CPN does not typically promote products for sale by families. But Carla and her husband Mark have created a resource that is unique and something we wished we’d had as we helped our children die. They have also donated it to the CPN families for precisely this purpose. Thank you so very much Carla and Mark, parents of Mackenzie and Xavier for sharing your book and for this blog about how Xavier inspired it.
There once was a boy whose cobalt eyes sparkled like the sea in the setting sun. They would light up every time he looked at me. They were big, bright and ever so blue. They were Xavier’s eyes. They were my son’s eyes.
There once was a time when my eyes lit up with the light of this boy’s life. They too sparkled a magnificent blue. Whenever I was with him, my eyes told a story of extraordinary love.
Then one day his blue eyes turned grey. The soft beautiful backlight that made his eyes so full of life had faded. The light of his life went out. When I looked into his eyes, they were weary and empty. Although he still opened them and lovingly looked into mine, I could tell there was nothing left. No excitement, no smiles, no joy left in those big beautiful blue eyes.
That’s when I knew I had to let him go. That’s when I knew my son was ready to die.
After his eyes closed never to open again, my eyes too went grey. My tears washed away all the amazing colours painted in our life together. There was no excitement, no smiles and no joy left in my blue eyes.
On May 13, 2017, just weeks shy of his 8th birthday, my son’s lifelong battle with brain cancer came to an end.
I had laid beside my son’s dying body, my hand gently pressed on his warm bare chest, feeling the flutters of a heartbeat he still had left. I held my breath as I listened for his next faint shallow breaths. I wanted to help him. I had never felt as helpless as I did in those last painfully precious moments with my little boy. Throughout his illness, I played an integral role in keeping him alive, but when it came to helping him die, I was at a loss.
When he was only eight months old, Xavier was diagnosed with anaplastic ependymoma, an aggressive, cancerous brain tumour that wrapped around his brainstem. Xavier survived a 12-hour brain surgery, followed by chemotherapy and 33 radiation treatments all before the age of one. Following months in hospital, we went home to live the best life we could, knowing our son’s tumour was incurable.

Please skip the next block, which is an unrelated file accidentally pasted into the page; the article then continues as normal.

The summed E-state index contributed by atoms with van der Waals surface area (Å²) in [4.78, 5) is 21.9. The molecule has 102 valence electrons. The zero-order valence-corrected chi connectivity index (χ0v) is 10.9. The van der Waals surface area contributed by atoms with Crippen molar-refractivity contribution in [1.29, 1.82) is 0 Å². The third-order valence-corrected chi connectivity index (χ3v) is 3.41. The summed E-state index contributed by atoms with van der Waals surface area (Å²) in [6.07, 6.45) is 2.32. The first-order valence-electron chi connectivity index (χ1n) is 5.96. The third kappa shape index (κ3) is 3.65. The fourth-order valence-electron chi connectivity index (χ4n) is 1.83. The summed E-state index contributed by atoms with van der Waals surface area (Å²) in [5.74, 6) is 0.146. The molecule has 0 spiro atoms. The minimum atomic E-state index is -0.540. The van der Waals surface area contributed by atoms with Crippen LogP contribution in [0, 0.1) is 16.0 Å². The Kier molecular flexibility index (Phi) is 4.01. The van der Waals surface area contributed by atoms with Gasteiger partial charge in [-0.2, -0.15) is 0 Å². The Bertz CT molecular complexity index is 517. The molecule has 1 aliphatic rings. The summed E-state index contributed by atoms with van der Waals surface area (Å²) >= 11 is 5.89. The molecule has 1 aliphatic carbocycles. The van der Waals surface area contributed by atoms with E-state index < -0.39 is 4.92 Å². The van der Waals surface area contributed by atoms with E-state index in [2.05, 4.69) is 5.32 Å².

Xavier was exceptionally insightful and often described as an old soul. He was the shy, quiet type, but with a natural ability to make you laugh with his unique sense of humour and animated facial expressions. He preferred reading Captain Underpants to playing sports and had an eclectic taste in music from Katy Perry to Led Zeppelin. He and his dad often rocked out together on their electric guitars. His hugs were the best and he never turned down an opportunity to snuggle.
Xavier was always in and out of hospital, with multiple surgeries and treatments to prolong his life – each resulting in additional side effects, including nearly dying from meningitis. We always tried to live a relatively normal life, but things took a turn for the worse in late 2016. Due to the location of the growing tumour, Xavier lost his mobility and the ability to talk and eat. Breathing had also become increasingly difficult for him along with his excessive weight gain from steroids.
In the days leading up to his death, I wanted nothing more than to bring him comfort. He could no longer move or talk and wore an oxygen mask as he slept in his bed at home. I never left his side. I was there when he took his first breath and I was going to be there when he took his last.